Warlocks of Qarth: Wait! That sounds kind of familiar…

This is the Song of Ice and Fire and magically speaking, Dany is the fire. To create a large blaze, you first have to create a spark. (Okay, you first need a bunch of kindling and stack up wood properly, it’s a thing, and then you need to create a spark. Yes, yes. I know.) Dany took a spark of blood magic and brought forth the magic of dragons into the world. And has been directing and using that magic.

It’s a very active and dynamic usage, which is a concept that I’ll return to.

Fire is also dangerous when not respected. Throughout Dany’s story, she’s been underestimated by others who didn’t quite realize how dangerous she was. When one plays with fire rather than treating it seriously, one invariably gets burned.

But lets turn down the heat a bit, because there’s another type of magic, and another character to focus on as a representation of that magic.


Best Served Chilled

As I’ve said above, this is the Song of Ice and Fire. I’ve covered fire, so now for the ice.

Stretching the narrow width of the continent in the north is the Wall, a huge fortification of ice, dotted with castles along the southern face.

The Wall is rumored to be reinforced with spells; this must be true, since the weight of the Wall would cause the base to ripple and flow as glaciers do, moving by inches in a year. The Wall has stood for thousands of years, those inches would add up.

Spells must be in place to strengthen the Wall and stabilize it, and it seems reasonable that the reports of wards used to prevent the passage of the Others and their wights should be taken seriously.

The magic that is imbued in the Wall has not faded away like the now-returned magic of the Warlocks once had. The magic had remained strong through the centuries, but it was focused in one place.

A place that is central to Jon Snow’s story.

I will suggest that Jon is Dany’s counterpart magically, with the polarity sort of reversed. She works magic, brings magical creatures into being, makes things happen. Jon has things (sometimes magical things) happen to him.

Awwww, so cute! (And the puppy is cute too, right?)

Along with the Stark children who also have Old Gods connections to varying degrees, Jon was seemingly divinely granted his direwolf companion, the nigh-supernatural Ghost.

Ghost tends to follow Jon’s directives, but takes specific autonomous initiative against magical threats. Ghost located the dormant wights near the weirwood oath-swearing ceremony, and alerted Jon when those undead brothers rose, threatening Jeor Mormont.

In an event only occurring on the show, Ghost ignored Jon’s calls to follow along with Qhorin’s rangers, and instead chose to head back to the Fist of the First Men, to save Sam Tarly. Ghost possibly sensed the wights heading to the Fist, and Sam is one of Jon’s valuable resources. Ghost was instrumental in keeping that resource intact.

When faced with his love for the wildling Ygritte, Jon did not follow his fiery passions: he knew he had to remain true to the Night’s Watch, the force of men who guard and defend the magical Wall. He is naturally pulled towards ice, despite the temptation of fire.

Jon is given literal power over the Night’s Watch, and therefore figurative power over the ancient Wall itself, when he was elected Lord Commander. This was a position Jon certainly qualified for by his valor, but he owed the election to the choices made by his brothers in the Watch. In a sense, the Wall chose Jon. (Sam *really* helped in the books in influencing the election.)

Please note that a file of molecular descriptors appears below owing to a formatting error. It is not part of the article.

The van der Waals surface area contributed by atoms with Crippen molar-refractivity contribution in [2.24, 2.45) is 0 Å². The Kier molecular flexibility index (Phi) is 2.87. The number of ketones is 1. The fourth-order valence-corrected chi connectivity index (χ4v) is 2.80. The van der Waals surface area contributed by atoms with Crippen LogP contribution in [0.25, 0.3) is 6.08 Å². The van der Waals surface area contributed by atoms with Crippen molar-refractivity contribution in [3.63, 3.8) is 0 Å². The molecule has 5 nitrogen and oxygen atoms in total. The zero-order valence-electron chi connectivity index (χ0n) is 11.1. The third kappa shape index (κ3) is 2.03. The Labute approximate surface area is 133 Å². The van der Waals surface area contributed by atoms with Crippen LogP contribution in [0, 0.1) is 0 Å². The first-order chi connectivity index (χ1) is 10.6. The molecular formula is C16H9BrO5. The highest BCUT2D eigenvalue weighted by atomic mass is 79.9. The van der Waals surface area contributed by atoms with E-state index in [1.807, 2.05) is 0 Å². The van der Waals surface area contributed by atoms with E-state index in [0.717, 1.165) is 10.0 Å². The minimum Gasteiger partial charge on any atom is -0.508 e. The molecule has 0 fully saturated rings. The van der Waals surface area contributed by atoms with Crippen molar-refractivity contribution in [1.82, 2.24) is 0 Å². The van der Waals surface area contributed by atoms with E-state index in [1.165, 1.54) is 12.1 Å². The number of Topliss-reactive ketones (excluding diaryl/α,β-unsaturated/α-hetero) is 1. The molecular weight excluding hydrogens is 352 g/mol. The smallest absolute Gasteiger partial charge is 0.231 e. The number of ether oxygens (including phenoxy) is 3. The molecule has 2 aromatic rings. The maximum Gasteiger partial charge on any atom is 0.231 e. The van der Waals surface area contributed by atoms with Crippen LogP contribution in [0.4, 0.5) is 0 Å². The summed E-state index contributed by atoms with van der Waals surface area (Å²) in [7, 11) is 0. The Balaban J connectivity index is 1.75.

Jon got a lot of attention from the red witch Melisandre, who recognized something powerful about him.

Jon died at the Wall, murdered by his comrades-in-arms, but was resurrected by an external force.

Davos: This isn’t going to get weird, is it?
Melisandre: No, I only have to get naked once per season, and I hit that mark last episode.

Was he resurrected solely by Melisandre, or with some assistance by the Old Gods? Either way, Jon could not resurrect himself with magic.


Forward vs Neutral

I’m not trying to say that Dany is all action and Jon is all passivity, but in relation to their sources of power (dragons vs Old Gods+) Dany exercises much more agency than Jon. Fire is more active than ice.

Dany’s setbacks occurred when she eased up on the action. Rather than moving forward, conquering her way to Westeros and leaving ash and dust behind her, she settled down in Meereen to try and rule. I’m not saying that this was a wrong choice for her, just that it was contrary to her established magically active nature.

Jon’s major setback occurred when he chose to break from the Wall’s traditions. Had Jon been more conservative, his brothers would have had less incentive to rise against him. (They might still have, based on my assessment of the political liability Jon became when Stannis died.) Again, I’m not saying this was necessarily a wrong choice for Jon. His actions in the long view were in keeping with the spirit of what the Wall was for. But the Night’s Watch didn’t quite remember their old purpose.

The interplay of activity versus passivity can be found in other narrative elements that define Dany and Jon. Right down to their names.

Assuming Jon is Rhaegar and Lyanna’s son, both Dany and Jon are of Targaryen descent.

While King Robert was alive, the Targaryen name was specifically a danger to them both, because of the Baratheon’s anti-Targaryen fury.

Dany was actively on the run from the Baratheon assassins, as her brother Viserys strove to keep them ahead of the usurper’s knives. But their name ended up an asset in getting support and patronage from the wealthy and influential Magister Illyrio. From there it was just a step to arranging the political marriage with Khal Drogo and the following events leading to the rebirth of dragons, etc.